Sharing the Indian experience with my daughter.

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7 mins read
close up photography of a boy near a signboard
Photo by Parij Photography on Pexels.com

My favorite country is undoubtedly India. Expressing this constantly to friends and family I wanted nothing more than to return there and spend time with my adopted Indian family. It had been three years since my last visit. My daughter celebrated her 21st birthday last year and I wanted her to have a memorable gift. Come to India I said, It will be my birthday gift to you.

Nothing is ever simple. Both being UK passport holders, we had to apply for our visas at local Indian embassies. This became a much longer and costlier process for us both. Before on my previous visits, I could do an e-visa application but this unfortunately changed for UK citizens during the covid pandemic because of the restrictions the UK enforced on Indian citizens, India retaliated by making the visa application harder. We were then further delayed, as Megan my daughter missed her visa appointment and had to wait a month to get another one and I had to attend a funeral in UK followed by some problems at home needing attention. All of this preventing me from traveling.

But India was calling and finally, our flights were booked. I wanted Megan to love it as much as me. There was a niggle in the back of my mind. Would she love it as much? India is not for all travellers. ‘Be prepared for some cultural shocks,’ I had told her.

Long tiring journeys can be a challenge. Our long stop-over in Bahrain was no indication of what was to come. The airport was super clean, empty of crowds, and comfortable seating everywhere. Make the most of it I told her. Dehli will be different and it undoubtedly was.

We arrived in the evening, changed our money, and looked for a place to book a cab. We agreed on a price but did not account for all the extras, the porters’ tip, and the extra time the cab driver wanted us to pay because he got lost. I argued with him and told him I had already paid for our ride at the airport. The hotel was shabby and the long-awaited hot shower was a cold one and consisted of a jug and bucket. I joked all we need is more sleep. I noted the expression on my daughter’s face. ‘So mum was not joking about roughing it.’

‘Come to India you said’ my daughter joked out loud mimicking my voice as she climbed into bed, “‘You’ll love it’.

My Indian friend Nitin had booked us a morning Taxi ride to Jaipur and the driver surprisingly was there on time. The streets of Dehli were not the best to navigate out of, busy, bustling dirty, and dusty. Megan sat quietly in the back. I wondered what she was making of it all. As we got onto the highway our driver who was consistently on his phone showed us his remarkable talent of steering the car with his knees. We were to have four and a half hours of this. Conversation was hard because he spoke little English. I wanted him to concentrate on the road.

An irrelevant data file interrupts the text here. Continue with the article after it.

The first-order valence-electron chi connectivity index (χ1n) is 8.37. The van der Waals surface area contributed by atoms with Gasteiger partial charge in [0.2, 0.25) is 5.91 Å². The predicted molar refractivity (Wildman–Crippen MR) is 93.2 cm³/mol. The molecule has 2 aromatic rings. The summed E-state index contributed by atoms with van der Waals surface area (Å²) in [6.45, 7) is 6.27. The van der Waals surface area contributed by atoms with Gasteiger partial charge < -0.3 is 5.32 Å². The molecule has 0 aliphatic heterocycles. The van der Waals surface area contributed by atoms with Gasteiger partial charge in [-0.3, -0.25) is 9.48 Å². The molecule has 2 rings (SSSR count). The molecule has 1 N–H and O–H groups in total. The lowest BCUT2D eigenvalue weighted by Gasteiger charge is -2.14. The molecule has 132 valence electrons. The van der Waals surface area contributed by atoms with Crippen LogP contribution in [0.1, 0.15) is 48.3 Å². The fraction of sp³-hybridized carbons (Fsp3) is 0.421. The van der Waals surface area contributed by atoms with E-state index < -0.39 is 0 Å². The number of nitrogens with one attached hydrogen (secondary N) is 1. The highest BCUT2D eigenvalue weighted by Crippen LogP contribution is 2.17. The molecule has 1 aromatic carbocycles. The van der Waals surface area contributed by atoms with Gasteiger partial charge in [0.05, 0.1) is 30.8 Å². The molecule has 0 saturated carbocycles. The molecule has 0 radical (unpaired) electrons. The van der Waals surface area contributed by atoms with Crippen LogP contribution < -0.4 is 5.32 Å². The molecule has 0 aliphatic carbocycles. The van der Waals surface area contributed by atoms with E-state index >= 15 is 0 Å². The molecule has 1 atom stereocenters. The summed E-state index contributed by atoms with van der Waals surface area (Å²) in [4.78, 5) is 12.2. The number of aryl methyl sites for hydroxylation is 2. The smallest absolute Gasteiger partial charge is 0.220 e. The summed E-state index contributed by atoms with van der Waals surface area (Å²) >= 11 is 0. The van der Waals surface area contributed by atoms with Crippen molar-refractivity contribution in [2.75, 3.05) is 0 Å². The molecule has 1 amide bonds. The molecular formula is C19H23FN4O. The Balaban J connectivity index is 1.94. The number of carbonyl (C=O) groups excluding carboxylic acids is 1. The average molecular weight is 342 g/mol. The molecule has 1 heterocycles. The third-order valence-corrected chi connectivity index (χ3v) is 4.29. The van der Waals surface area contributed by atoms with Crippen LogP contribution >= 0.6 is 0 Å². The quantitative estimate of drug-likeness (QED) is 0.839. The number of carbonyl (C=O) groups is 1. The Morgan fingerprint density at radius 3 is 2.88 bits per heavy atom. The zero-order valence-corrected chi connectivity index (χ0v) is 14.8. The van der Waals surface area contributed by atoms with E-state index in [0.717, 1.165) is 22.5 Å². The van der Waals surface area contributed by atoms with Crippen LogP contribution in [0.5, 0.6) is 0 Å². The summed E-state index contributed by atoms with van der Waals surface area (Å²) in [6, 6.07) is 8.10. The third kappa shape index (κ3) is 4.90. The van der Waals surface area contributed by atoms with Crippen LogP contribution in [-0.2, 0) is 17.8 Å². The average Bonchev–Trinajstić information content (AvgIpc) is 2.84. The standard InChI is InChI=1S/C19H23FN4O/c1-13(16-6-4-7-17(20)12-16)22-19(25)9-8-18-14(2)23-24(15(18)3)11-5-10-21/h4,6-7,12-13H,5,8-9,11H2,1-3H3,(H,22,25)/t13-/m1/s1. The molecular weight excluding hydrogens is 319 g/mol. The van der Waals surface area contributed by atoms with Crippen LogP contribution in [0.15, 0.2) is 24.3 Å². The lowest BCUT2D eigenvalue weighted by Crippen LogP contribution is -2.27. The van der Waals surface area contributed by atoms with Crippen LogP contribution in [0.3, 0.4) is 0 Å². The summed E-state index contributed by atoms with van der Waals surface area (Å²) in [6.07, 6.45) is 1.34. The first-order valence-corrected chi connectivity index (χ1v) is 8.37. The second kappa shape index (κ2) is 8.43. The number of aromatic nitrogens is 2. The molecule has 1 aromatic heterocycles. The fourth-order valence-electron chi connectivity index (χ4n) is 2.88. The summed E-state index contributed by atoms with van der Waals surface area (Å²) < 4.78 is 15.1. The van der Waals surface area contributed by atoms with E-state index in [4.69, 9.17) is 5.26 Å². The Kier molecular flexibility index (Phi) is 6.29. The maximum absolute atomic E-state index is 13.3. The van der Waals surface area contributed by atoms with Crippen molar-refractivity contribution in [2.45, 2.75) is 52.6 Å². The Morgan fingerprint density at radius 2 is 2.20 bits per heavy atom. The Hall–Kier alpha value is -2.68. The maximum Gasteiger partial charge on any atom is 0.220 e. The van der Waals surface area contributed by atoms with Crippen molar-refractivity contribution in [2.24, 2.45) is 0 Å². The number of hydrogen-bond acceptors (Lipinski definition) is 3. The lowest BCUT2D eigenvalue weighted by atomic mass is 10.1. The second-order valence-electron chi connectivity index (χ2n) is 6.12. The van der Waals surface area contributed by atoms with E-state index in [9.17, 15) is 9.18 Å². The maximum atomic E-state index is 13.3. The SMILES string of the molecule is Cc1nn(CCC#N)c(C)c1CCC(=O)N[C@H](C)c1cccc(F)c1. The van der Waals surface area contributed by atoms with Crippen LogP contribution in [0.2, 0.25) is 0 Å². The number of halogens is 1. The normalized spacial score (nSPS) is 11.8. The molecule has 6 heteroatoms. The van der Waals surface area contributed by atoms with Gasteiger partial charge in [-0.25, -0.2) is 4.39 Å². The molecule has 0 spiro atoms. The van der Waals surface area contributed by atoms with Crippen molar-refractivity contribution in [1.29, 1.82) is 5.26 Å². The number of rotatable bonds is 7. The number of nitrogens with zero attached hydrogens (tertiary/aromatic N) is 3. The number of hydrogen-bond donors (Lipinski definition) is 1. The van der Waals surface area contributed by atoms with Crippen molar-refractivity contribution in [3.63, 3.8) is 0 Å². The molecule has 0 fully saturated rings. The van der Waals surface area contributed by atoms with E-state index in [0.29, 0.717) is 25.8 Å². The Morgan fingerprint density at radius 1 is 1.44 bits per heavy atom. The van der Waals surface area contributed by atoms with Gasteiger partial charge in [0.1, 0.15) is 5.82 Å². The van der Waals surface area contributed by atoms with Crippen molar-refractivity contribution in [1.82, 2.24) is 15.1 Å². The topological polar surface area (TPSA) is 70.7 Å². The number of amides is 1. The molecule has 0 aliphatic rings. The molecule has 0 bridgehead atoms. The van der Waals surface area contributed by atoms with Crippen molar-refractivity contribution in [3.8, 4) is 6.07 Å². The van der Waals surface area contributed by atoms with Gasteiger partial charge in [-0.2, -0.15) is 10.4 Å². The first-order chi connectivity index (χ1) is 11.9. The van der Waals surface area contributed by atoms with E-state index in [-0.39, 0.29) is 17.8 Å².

Oh yeah, I had forgotten to mention how people drive here, Megs, forget Rome and Madrid. This will be much worse and something that will stay with you forever.

Our driver, ignoring any lines in the road negotiated by swaying and squeezing between, buses and bikes, pedestrians and cows. overturned carts and grain spills.

‘My seat belt does not work Mum.

people and vehicles on the street
Photo by Sharad Bhat on Pexels.com

You will be fine‘ I assured her.

What kind of mum am I? I scolded myself. I thought back to previous times and so far I have survived. This is traveling, the sense of risk is invigorating….. I don’t want to die she said, not yet anyhow.

We arrived at our destination. My Indian family house. My friend’s Mother stood at the top of the stairs. Her son had not told her we were coming. It took her a moment to recognise me, It had been three long covid years. There were shrieks and tears but most of all there was love. We have made it I told my daughter. For me – I have come home and she felt it too.

India has spirit and energy. To experience the culture you have to work to understand it. The infrastructure here makes life difficult. In Jaipur, only 2% of the population pays their taxes. Roads and highways are in seriously bad condition. There are no rules on the road because there is nobody to check that you stick to them. It is a free-for-all and survival of the fittest and fastest. Coming from a nanny state your brain shifts, comparing amuses you. it makes you think, your awareness increases and you open your eyes. It is the grounding I seek, that brings me back down to earth and reminds me how it feels to appreciate life but live so close to the edge. This is the birthday gift I wanted to give my daughter. We are a few days in and already I see a sense of relaxation, the ability to just go with it and smile, our problems all faded away into oblivion. Glad to be back in India.

Hiya, I am Lauren, a lifestyle traveller, writer and health Nerd. Due to lockdown I decided to get on with writing my blog and catching up with friends new and old. I believe we are one world that for most of us wants to promote peace and goodwill to each other, wherever you are in the world I wish you well. I hope we connect and share our stories.

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What a load of nonsense.

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